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Not only does this museum provide the history of the National Road (US40 thru OH, IN, IL) and Zane Grey, there is also a wonderful display of Ohio art pottery, which I was not expecting. Good info and artifacts from National Road and Zane Grey....More
Just off I-70 is an inviting and informative museum that give you a feel for the way our highway system developed. It fun and I left feeling grateful for the hard work of past generations of Americans. I also learn a lot about the life...More
Enjoyed learning abt the history of the highway, the writer, Zane Grey, & a little about the pottery that made the area famous.. Never knew abt the highway. What made it more special was having a tour guide which gave extra tidbits abt the history....More
We had the pleasure of meeting Becky Travis as she took us around the museum. She was a wealth of information concerning the construction of the National Road (US-40). The diorama depicting its construction showed the Headley Inn where we were staying. Built in the...More
My husband had read a Zane Gray novel so when we saw the sign on I70 we stopped at the museum. It is about 3 mintute off the interstate. The Zane Gray part of the museum was interesting but the National Road part was a...More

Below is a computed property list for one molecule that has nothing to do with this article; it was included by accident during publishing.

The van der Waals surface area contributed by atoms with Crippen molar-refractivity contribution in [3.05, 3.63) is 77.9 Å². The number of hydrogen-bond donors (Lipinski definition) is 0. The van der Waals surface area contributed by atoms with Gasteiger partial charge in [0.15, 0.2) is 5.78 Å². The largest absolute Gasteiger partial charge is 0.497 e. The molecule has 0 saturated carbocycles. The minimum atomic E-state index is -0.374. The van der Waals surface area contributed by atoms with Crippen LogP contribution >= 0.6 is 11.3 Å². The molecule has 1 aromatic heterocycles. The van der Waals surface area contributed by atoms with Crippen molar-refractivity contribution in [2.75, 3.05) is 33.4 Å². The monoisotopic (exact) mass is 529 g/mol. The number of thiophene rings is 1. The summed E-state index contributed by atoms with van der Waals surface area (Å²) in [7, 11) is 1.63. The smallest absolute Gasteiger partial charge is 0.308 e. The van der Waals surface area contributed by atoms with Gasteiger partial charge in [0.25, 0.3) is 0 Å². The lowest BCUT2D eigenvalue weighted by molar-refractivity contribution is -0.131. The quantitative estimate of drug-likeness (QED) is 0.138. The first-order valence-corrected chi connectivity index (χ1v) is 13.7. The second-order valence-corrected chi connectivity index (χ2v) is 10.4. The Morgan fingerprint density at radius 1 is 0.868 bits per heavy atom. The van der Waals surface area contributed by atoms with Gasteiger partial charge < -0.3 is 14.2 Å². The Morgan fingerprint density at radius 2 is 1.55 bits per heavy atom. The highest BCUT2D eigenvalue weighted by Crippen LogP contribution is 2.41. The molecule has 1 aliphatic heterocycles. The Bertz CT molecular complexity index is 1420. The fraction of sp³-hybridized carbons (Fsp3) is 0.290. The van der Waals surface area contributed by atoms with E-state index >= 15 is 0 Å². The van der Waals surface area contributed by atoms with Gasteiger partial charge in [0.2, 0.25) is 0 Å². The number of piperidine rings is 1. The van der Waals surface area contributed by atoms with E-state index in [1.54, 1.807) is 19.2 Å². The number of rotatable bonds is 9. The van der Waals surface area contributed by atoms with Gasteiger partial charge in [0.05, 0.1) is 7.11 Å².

On the way to Michigan decided to stop and check out the museum. Upon entering we met a volunteer, Jerry, who spent about 15 minutes sharing with us his knowledge of the opening of the West by the early American settlers. He was engaging and...More
During his time Zane Grey was one of the top five authors in the globe. With hundreds of movies and books to his name this little museum just a few miles east of Zanesville has preserved a lot of the history of the time including...More
I've been driving past for years and never had the time to stop. Highway 40/The National Road/The National Pike was America's first "superhighway" and meant to get people out west to settle. This time my wife jiggled the schedule so we'd pass it just after...More
We were so fortunate to get Jerry as our personal tour guide. He is extremely knowledgeable and we were extremely interested. (Some people come through and just take a self-guided tour, but they miss so much extra information and knowledge.)
The first section of the...More
Been past this museum many times but finally stopped. One of the many old roads that helped shape our history . Like Route 66 the National Rd went from Vandalia Ohio to Cumberland, MD.
We had a great overall tour guide. A very cool diorama...More
Zanesville was named for Ebenezer Zane, who won a commission from Congress to construct a new rout to the west. The road or "Trace" followed the path that earlier Native Americans and animals used. It was named Zane's... More
Zanesville was named for Ebenezer Zane, who won a commission from Congress to construct a new rout to the west. The road or "Trace" followed the path that earlier Native Americans and animals used. It was named Zane's Trace. This road went from Zanesville to Marysville. Zane Grey was born in Zanesville but the town is not named after him. The spelling of Zane's last name was originally with an A. Gray. He changed it to separate himself from his father, who he did not get along with.